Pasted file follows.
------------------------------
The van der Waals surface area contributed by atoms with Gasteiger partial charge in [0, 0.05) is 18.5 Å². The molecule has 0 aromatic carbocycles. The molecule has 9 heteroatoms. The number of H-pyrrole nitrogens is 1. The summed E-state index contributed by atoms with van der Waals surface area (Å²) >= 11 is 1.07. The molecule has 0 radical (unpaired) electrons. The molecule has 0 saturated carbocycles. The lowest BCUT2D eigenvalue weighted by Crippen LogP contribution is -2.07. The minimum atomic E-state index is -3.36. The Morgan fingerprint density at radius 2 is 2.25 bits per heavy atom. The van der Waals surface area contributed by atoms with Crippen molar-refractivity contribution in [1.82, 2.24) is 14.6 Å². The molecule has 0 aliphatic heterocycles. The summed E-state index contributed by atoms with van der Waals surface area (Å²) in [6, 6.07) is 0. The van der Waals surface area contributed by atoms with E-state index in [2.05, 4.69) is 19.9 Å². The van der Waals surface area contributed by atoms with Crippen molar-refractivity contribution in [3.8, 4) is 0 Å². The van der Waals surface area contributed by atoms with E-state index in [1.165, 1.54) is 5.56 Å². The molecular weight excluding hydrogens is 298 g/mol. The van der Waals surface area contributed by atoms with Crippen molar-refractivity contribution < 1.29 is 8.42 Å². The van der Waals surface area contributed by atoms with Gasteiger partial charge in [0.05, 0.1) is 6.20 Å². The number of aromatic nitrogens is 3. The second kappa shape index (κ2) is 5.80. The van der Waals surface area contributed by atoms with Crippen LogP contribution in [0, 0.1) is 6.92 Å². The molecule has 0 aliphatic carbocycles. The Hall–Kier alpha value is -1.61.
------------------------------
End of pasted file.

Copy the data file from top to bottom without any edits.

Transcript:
The van der Waals surface area contributed by atoms with Gasteiger partial charge in [0, 0.05) is 18.5 Å². The molecule has 0 aromatic carbocycles. The molecule has 9 heteroatoms. The number of H-pyrrole nitrogens is 1. The summed E-state index contributed by atoms with van der Waals surface area (Å²) >= 11 is 1.07. The molecule has 0 radical (unpaired) electrons. The molecule has 0 saturated carbocycles. The lowest BCUT2D eigenvalue weighted by Crippen LogP contribution is -2.07. The minimum atomic E-state index is -3.36. The Morgan fingerprint density at radius 2 is 2.25 bits per heavy atom. The van der Waals surface area contributed by atoms with Crippen molar-refractivity contribution in [1.82, 2.24) is 14.6 Å². The molecule has 0 aliphatic heterocycles. The summed E-state index contributed by atoms with van der Waals surface area (Å²) in [6, 6.07) is 0. The van der Waals surface area contributed by atoms with E-state index in [2.05, 4.69) is 19.9 Å². The van der Waals surface area contributed by atoms with Crippen molar-refractivity contribution in [3.8, 4) is 0 Å². The van der Waals surface area contributed by atoms with E-state index in [1.165, 1.54) is 5.56 Å². The molecular weight excluding hydrogens is 298 g/mol. The van der Waals surface area contributed by atoms with Crippen molar-refractivity contribution < 1.29 is 8.42 Å². The van der Waals surface area contributed by atoms with Gasteiger partial charge in [0.05, 0.1) is 6.20 Å². The number of aromatic nitrogens is 3. The second kappa shape index (κ2) is 5.80. The van der Waals surface area contributed by atoms with Crippen LogP contribution in [0, 0.1) is 6.92 Å². The molecule has 0 aliphatic carbocycles. The Hall–Kier alpha value is -1.61.